Casey Research: How do you manage risk in your portfolio?
James Altucher: When you take an initial position in a stock, I recommend keeping it to 1% to 2% of your portfolio, or 3% max. Always keep cash on hand and try to sit on your hands as much as possible. Sometimes when the stock market falls, companies heavily owned by institutions will fall even faster. Sometimes institutions are forced to sell because their investors are scared. But when the market goes back up, these stocks will come back faster as investors put their money back into the institutions.
You have to trust that investors as a crowd are making the wrong decisions at extremes. And so you just have to sit on your hands, make sure no one position is going to make you cry at night, and live through it.
I'm a software developer at heart. My first company was a software company. I went to grad school for computer science, so I've modeled out what happens if you put very tight stops (Editor’s note: a stop is an order to automatically sell a stock if it drops to a certain price) on any investment strategy. No matter what your investment strategy is, if you use 10% or 15% or even 20% stops, you will always have lower returns than you could have earned had you diversified and sat on your hands.
Casey Research: What are your thoughts on gold? At Casey Research, we recommend owning physical gold and silver to guard against the destruction of fiat paper currencies. As I’m sure you know, the U.S. dollar is nothing but an IOU from the U.S. government…and the U.S. government is $19 trillion in debt.
James Altucher: People who accumulate currency don’t like fiat currency. As you accumulate wealth, you don't want the value of the currency you've accumulated to decrease. Which is what happens when there's inflation.
In general, aging populations dislike fiat currencies the most. Today, baby boomers have accumulated a lot of cash, but they're not growing that cash anymore because they're retiring. So ideally, they’d like to see cash go from fiat, which is backed by nothing, to being backed by a finite resource. It doesn't even matter what the resource is. But gold is the common one that currency has been backed by for thousands of years.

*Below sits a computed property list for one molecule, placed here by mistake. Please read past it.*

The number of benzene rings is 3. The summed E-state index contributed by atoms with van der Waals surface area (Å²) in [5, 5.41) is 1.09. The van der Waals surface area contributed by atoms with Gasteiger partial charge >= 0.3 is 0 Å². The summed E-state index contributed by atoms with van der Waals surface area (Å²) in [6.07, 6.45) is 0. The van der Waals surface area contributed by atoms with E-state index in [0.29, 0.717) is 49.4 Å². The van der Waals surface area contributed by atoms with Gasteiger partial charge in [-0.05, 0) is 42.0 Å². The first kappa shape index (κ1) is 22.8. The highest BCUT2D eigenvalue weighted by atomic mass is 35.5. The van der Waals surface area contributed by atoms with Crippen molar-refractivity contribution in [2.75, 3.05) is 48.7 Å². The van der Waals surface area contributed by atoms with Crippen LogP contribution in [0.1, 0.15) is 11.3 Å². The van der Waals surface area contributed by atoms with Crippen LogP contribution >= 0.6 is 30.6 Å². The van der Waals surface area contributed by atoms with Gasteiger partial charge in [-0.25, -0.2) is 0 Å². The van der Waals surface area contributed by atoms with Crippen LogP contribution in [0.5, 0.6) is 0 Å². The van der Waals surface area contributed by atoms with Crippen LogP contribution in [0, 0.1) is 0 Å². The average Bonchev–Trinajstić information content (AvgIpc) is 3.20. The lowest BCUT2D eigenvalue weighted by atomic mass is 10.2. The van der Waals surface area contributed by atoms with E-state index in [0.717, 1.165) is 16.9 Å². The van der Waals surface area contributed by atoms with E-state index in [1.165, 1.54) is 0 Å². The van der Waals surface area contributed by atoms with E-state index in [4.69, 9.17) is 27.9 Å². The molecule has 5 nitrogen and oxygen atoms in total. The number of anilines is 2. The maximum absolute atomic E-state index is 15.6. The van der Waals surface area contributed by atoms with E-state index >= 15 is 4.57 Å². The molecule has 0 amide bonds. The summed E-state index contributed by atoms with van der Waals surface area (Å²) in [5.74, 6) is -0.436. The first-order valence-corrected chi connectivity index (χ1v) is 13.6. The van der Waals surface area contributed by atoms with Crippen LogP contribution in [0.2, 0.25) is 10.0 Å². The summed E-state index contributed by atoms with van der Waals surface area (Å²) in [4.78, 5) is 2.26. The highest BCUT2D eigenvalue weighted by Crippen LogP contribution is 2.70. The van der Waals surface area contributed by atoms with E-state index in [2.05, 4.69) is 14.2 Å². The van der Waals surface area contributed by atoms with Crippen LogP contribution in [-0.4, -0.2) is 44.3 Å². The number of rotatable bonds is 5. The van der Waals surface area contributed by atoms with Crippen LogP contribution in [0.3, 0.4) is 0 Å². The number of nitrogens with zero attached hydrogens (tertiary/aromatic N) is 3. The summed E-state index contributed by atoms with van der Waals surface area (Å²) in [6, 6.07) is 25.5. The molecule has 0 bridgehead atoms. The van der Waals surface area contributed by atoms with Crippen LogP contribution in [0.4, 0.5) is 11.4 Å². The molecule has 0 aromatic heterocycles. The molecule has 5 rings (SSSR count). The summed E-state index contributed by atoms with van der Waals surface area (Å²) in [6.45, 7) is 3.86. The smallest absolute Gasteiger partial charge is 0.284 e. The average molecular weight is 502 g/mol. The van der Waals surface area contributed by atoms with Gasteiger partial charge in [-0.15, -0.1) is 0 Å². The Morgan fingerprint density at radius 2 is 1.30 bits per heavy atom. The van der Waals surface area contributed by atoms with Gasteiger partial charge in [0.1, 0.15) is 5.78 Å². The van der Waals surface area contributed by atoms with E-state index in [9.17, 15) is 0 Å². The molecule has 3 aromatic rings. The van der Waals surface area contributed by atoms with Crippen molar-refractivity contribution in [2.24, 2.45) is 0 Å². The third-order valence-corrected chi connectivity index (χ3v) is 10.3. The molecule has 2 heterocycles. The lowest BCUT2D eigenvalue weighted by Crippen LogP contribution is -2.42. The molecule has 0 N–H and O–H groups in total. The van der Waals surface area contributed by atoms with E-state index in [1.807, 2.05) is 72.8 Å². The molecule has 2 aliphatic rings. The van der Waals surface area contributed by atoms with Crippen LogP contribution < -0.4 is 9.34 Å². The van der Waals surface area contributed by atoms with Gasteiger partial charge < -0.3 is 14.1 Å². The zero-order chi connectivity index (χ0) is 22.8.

A gold-backed currency doesn't necessarily increase innovation in the economy. Nor does it increase incentives for people to buy and sell from each other. It has nothing to do with that. But gold does protect the people. Especially older people who have accumulated a lot of currency. Gold makes that currency safer.
We're obviously not going to go to a gold standard. No president will ever do that again because they’ve been having too much fun manipulating the currency. So they're never going to retreat from that. But you could start seeing people try alternative currencies like Bitcoin. That's been a hard one to predict. I wouldn't invest in Bitcoin. I'm just saying people are being innovative in currencies right now.
We’ll also probably see more payment companies like Square and PayPal, which are trying to get rid of credit card fees. That’s a big deal. Right now, credit card fees are growing faster than the economy is growing.
But in general, I think gold is interesting as we have an aging population that wants to protect their currency. But you also have to keep track of other innovations in currency to really understand what's happening.
Casey Research: In your view, is it reasonable for the average investor to keep a small slice of his portfolio in alternative currencies like gold and silver? And Bitcoin?
James Altucher: I do think some small portion of a portfolio can be used to hedge currency risk with gold and silver. The benefit of silver is that it's both an industrial metal and a precious metal.
And there are other ways to protect yourself against inflation. I think it’s smart to look into currency technologies like Square, Stripe, or PayPal. You may also want to invest in inflation-hedged bonds.
But I think the best hedge against any kind of currency risk is investing in innovation. So that's what's really important to me.
Editor’s Note: Keep in mind: It’s impossible to invest in currency startups like Square or Stripe unless you’re an “accredited investor” (someone worth $1,000,000 or more). That’s why James spent nineteen years developing a “backdoor” way of investing in these potential ten-bagger tech ideas, no matter what your wealth. Click here to learn more about his “backdoor” approach – and how it could make you tens of thousands this year.